The Fourth of February of the San Francisco of 1865
We've been highlighting The Emperor's Bridge Campaign's research into the birthdate of Emperor Norton — one of the more elusive mysteries surrounding the Emperor.
Next Tuesday 3 February at 518 Valencia in San Francisco, we'll be presenting our recent findings at The Emperor's 197th Birthday — an "annotated birthday party" for Emperor Norton that also is a fundraiser for the Campaign. Please join us!
Much of our research has revolved around the following item that ran on the front page of the Daily Alta California on 4 February 1965:
HIS MAJESTY'S BIRTHDAY.—His Imperial Majesty Norton I, Emperor of the United States and Mexico, commences his forty-eighth year Saturday, February 4th, 1865. Owing to the unsettled questions between His Majesty Maximilian I, El Duque de Gwino, the Tycoon, the King of the Mosquitos, the King of the Cannibal Islands et al., the usual display of bunting by the foreign shipping and public buildings will be omitted on this occasion.
At the time this item ran, the Alta was published by Fred MacCrellish. According to the text, Emperor Norton "commences his forty-eighth year Saturday, February 4th, 1865," meaning that he was turning 47 and that he was born on 4 February 1818.
But, commenting on the item in his 1986 book Norton I: Emperor of the United States, the Emperor's biographer, William Drury, maintains that "February 4th" had nothing at all to do with "His Majesty's Birthday."
Drury explains [emphasis added]:
Nobody knew the Emperor's age or the date of his birth. February 4 was significant for quite another reason. It was the fourth anniversary of the signing of a declaration of independence in 1861 by the first seven cotton states to secede: Mississippi, South Carolina, Alabama, Georgia, Louisiana, Florida, and Texas. Every year, on February 4, Southerners in San Francisco hung out rebel flags to celebrate the birthday of the Confederated States of America. The Alta, a staunch Union paper, was simply thumbing its nose at that display of Southern pride by pretending that the flags were flown to celebrate the birthday of a lunatic.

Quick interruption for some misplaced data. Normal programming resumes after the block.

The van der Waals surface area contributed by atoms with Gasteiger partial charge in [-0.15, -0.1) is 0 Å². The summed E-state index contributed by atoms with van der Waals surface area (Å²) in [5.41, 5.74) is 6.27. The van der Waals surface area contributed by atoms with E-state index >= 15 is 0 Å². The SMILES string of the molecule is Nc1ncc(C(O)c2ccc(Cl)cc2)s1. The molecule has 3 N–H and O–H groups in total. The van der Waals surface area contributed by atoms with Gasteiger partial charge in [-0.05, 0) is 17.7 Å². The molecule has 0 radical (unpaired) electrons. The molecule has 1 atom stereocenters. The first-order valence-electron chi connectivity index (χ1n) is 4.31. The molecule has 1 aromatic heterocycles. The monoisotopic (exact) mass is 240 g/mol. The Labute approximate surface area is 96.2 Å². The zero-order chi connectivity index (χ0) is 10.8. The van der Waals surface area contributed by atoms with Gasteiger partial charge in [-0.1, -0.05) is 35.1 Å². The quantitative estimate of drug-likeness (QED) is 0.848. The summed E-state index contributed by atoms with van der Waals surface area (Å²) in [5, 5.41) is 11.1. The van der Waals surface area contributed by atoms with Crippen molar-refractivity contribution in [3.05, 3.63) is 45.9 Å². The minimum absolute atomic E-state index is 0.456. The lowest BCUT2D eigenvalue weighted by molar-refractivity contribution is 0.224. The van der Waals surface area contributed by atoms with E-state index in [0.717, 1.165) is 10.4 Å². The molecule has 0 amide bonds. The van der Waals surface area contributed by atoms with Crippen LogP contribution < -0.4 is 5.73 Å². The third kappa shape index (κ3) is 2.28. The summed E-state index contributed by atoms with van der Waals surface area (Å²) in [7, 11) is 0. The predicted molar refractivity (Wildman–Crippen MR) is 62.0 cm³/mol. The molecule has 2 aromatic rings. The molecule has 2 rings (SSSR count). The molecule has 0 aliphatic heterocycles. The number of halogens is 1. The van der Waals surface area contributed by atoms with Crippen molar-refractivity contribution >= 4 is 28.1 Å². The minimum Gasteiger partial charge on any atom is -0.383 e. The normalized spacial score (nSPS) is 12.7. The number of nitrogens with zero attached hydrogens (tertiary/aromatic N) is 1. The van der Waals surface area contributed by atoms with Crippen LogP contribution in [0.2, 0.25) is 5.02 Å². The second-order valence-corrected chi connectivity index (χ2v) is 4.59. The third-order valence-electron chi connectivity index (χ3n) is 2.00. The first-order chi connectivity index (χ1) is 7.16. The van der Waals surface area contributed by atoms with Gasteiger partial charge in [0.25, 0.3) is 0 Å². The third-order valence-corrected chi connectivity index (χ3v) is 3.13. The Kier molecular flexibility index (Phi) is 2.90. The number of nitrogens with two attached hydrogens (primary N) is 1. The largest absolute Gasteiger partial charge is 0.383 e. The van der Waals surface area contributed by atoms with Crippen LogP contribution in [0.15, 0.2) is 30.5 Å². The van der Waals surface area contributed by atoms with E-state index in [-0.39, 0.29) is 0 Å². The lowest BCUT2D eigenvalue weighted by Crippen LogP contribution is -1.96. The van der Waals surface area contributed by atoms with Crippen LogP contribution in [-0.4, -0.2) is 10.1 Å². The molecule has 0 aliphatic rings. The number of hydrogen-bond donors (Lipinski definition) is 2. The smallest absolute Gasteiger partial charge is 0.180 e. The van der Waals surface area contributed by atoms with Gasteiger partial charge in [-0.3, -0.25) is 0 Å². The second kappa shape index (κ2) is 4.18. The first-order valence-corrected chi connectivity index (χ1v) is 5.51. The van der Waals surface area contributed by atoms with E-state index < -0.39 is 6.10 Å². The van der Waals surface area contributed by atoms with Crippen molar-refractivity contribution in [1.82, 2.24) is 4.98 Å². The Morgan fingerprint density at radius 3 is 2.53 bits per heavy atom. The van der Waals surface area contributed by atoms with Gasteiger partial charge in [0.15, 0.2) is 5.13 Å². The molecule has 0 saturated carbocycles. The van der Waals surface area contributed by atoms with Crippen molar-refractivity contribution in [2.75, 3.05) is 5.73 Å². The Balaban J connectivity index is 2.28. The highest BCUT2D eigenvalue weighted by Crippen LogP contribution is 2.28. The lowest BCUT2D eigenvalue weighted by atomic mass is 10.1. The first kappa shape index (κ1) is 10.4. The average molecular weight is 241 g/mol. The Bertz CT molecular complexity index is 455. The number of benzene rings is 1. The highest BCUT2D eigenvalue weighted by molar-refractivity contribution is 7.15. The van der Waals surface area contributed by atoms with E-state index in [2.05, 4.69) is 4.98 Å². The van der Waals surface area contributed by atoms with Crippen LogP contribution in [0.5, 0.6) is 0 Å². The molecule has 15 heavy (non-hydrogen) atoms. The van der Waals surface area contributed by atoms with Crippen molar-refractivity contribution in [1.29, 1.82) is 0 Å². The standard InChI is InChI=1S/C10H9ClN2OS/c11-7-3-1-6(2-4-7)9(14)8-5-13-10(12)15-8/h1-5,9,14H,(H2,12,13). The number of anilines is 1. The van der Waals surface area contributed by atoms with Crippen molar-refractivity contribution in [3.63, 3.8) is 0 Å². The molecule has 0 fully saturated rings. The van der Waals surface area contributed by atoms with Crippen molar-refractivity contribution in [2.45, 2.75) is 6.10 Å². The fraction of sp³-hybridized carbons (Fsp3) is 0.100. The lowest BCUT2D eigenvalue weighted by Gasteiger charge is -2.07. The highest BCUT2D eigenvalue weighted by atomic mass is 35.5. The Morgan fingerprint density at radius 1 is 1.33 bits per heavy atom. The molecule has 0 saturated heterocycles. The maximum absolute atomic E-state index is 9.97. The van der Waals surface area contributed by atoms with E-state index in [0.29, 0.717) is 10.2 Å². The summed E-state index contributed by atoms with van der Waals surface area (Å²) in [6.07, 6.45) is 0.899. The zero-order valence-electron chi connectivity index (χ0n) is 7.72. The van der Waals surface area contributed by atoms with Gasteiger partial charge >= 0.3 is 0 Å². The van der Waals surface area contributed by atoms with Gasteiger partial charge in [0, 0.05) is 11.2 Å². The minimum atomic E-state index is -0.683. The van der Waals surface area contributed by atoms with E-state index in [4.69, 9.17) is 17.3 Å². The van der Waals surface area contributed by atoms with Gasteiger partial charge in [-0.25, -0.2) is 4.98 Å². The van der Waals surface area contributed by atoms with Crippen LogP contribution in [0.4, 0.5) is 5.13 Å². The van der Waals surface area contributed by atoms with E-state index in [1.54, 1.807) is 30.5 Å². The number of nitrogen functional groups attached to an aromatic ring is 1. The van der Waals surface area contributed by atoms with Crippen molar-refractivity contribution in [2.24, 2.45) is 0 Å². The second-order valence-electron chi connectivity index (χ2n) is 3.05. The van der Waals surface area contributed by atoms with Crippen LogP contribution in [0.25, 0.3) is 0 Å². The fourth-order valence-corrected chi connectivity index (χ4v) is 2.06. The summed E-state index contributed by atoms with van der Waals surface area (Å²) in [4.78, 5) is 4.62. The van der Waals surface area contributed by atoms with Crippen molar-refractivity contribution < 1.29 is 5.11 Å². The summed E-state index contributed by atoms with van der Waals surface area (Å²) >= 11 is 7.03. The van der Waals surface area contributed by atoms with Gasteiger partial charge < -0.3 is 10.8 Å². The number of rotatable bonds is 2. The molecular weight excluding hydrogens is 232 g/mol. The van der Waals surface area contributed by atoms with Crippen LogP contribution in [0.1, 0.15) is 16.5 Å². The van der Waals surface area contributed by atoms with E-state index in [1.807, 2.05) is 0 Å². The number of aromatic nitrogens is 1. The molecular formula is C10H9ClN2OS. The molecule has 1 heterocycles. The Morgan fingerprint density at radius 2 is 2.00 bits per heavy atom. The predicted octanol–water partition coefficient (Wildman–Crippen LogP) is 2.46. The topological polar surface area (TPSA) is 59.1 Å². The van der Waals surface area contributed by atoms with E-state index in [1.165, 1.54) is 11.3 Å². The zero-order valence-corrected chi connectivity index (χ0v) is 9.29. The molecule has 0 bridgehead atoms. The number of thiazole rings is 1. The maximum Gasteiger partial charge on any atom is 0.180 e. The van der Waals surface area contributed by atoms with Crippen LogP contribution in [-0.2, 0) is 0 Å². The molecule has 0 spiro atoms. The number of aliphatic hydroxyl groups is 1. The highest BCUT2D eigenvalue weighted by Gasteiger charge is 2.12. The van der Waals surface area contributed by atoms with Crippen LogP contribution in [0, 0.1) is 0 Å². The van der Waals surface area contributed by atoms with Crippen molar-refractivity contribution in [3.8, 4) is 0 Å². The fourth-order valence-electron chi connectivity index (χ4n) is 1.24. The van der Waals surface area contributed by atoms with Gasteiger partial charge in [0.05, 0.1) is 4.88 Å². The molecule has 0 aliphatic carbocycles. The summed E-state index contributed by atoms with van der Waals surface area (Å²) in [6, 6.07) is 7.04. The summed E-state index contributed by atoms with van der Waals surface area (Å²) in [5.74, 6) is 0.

Such leg-pulling was commonly practiced by both sides. Southerners often tried to plant propaganda, thinly disguised, in Fred MacCrellish's paper. He once received a seemingly innocuous scrap of verse, seventeen lines in length, and might have published it exactly as it was written had he not noticed that the initial letter in every line, reading from top to bottom, spelled out "HURRAH FOR THE SOUTH." Before putting it in the Alta he made a couple of minor adjustments, changing only the first words in the thirteenth and fifteenth lines so that the acrostic now read: "HURRAH FOR THE NORTH."
Then he scribbled under it, "Sorry, Johnny Reb."
The Maximilian referred to in the Emperor's "birthday announcement" was the Austrian archduke recently installed as Emperor of Mexico by Napoleon Ill. "El Duque de Gwino" was a sneering reference to William McKendree Gwin, a former United States senator for California and the chief political foe of David Broderick. Gwin, a Mississippian, briefly imprisoned by the North for his loyalty to the South, was now in Mexico, where, it was falsely rumored, Maximilian had made him a duke.
That February 4, it so happened, was the Confederacy's last birthday. On April 9, at Appomattox, General Robert E. Lee surrendered his sword to General Ulysses S. Grant, and the war was over. And then, just one week later, in a theater in Washington, John Wilkes Booth fired his Derringer and Lincoln belonged to the ages.
Drury asks us to treat the Civil War-era political associations with 4 February and the Alta's taste for pranks as grounds for throwing out the entire Alta item as a "hoax" (Drury's word).
But, surely, it is possible that the Emperor's birthday and the Rebels' "Independence Day" really did happen to fall on the same day, providing the pro-Union Alta with a convenient synchronicity that was too good to pass up.
Perhaps the first sentence of the Alta item is a factual statement and only in the second part is the Alta "taking the Mickey" out of the Rebels.
For more on our Emperor's Birth Date Research Project, please visit the project page here.
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